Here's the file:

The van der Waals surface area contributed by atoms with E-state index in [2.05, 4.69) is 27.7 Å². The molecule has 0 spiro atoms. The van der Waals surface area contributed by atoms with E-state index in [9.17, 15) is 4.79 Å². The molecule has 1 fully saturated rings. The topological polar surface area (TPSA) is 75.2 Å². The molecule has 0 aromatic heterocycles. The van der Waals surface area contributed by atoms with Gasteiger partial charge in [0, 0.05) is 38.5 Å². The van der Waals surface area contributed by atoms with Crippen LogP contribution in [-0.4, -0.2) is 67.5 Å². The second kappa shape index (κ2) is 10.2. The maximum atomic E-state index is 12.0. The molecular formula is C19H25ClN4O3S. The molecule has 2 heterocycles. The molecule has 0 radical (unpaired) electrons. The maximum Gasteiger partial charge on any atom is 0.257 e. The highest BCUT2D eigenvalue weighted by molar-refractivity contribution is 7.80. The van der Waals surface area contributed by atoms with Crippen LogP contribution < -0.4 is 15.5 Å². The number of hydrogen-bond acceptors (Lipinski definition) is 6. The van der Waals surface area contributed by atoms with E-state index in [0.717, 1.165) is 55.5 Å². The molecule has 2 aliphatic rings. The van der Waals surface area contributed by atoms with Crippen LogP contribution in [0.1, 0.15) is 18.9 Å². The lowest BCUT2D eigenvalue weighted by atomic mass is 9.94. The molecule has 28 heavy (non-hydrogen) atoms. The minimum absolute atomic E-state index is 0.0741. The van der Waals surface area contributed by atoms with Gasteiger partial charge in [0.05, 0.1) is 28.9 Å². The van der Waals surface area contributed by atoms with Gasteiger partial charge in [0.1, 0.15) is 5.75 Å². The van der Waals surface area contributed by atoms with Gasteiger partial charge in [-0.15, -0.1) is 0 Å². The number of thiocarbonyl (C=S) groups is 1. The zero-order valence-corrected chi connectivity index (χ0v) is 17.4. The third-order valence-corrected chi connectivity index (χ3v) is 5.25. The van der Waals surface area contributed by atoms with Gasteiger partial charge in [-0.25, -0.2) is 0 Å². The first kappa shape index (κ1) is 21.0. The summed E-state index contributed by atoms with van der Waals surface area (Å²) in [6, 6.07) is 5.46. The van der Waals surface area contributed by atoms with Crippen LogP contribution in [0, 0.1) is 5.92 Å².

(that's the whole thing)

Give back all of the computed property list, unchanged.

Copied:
The van der Waals surface area contributed by atoms with E-state index in [2.05, 4.69) is 27.7 Å². The molecule has 0 spiro atoms. The van der Waals surface area contributed by atoms with E-state index in [9.17, 15) is 4.79 Å². The molecule has 1 fully saturated rings. The topological polar surface area (TPSA) is 75.2 Å². The molecule has 0 aromatic heterocycles. The van der Waals surface area contributed by atoms with Gasteiger partial charge in [0, 0.05) is 38.5 Å². The van der Waals surface area contributed by atoms with Crippen LogP contribution in [-0.4, -0.2) is 67.5 Å². The second kappa shape index (κ2) is 10.2. The maximum atomic E-state index is 12.0. The molecular formula is C19H25ClN4O3S. The molecule has 2 heterocycles. The molecule has 0 radical (unpaired) electrons. The maximum Gasteiger partial charge on any atom is 0.257 e. The highest BCUT2D eigenvalue weighted by molar-refractivity contribution is 7.80. The van der Waals surface area contributed by atoms with Crippen LogP contribution < -0.4 is 15.5 Å². The number of hydrogen-bond acceptors (Lipinski definition) is 6. The van der Waals surface area contributed by atoms with E-state index in [0.717, 1.165) is 55.5 Å². The molecule has 2 aliphatic rings. The van der Waals surface area contributed by atoms with Crippen LogP contribution in [0.1, 0.15) is 18.9 Å². The lowest BCUT2D eigenvalue weighted by atomic mass is 9.94. The molecule has 28 heavy (non-hydrogen) atoms. The minimum absolute atomic E-state index is 0.0741. The van der Waals surface area contributed by atoms with Gasteiger partial charge in [0.05, 0.1) is 28.9 Å². The van der Waals surface area contributed by atoms with Gasteiger partial charge in [0.1, 0.15) is 5.75 Å². The van der Waals surface area contributed by atoms with Gasteiger partial charge in [-0.15, -0.1) is 0 Å². The number of thiocarbonyl (C=S) groups is 1. The zero-order valence-corrected chi connectivity index (χ0v) is 17.4. The third-order valence-corrected chi connectivity index (χ3v) is 5.25. The van der Waals surface area contributed by atoms with Gasteiger partial charge in [-0.25, -0.2) is 0 Å². The first kappa shape index (κ1) is 21.0. The summed E-state index contributed by atoms with van der Waals surface area (Å²) in [6, 6.07) is 5.46. The van der Waals surface area contributed by atoms with Crippen LogP contribution in [0, 0.1) is 5.92 Å².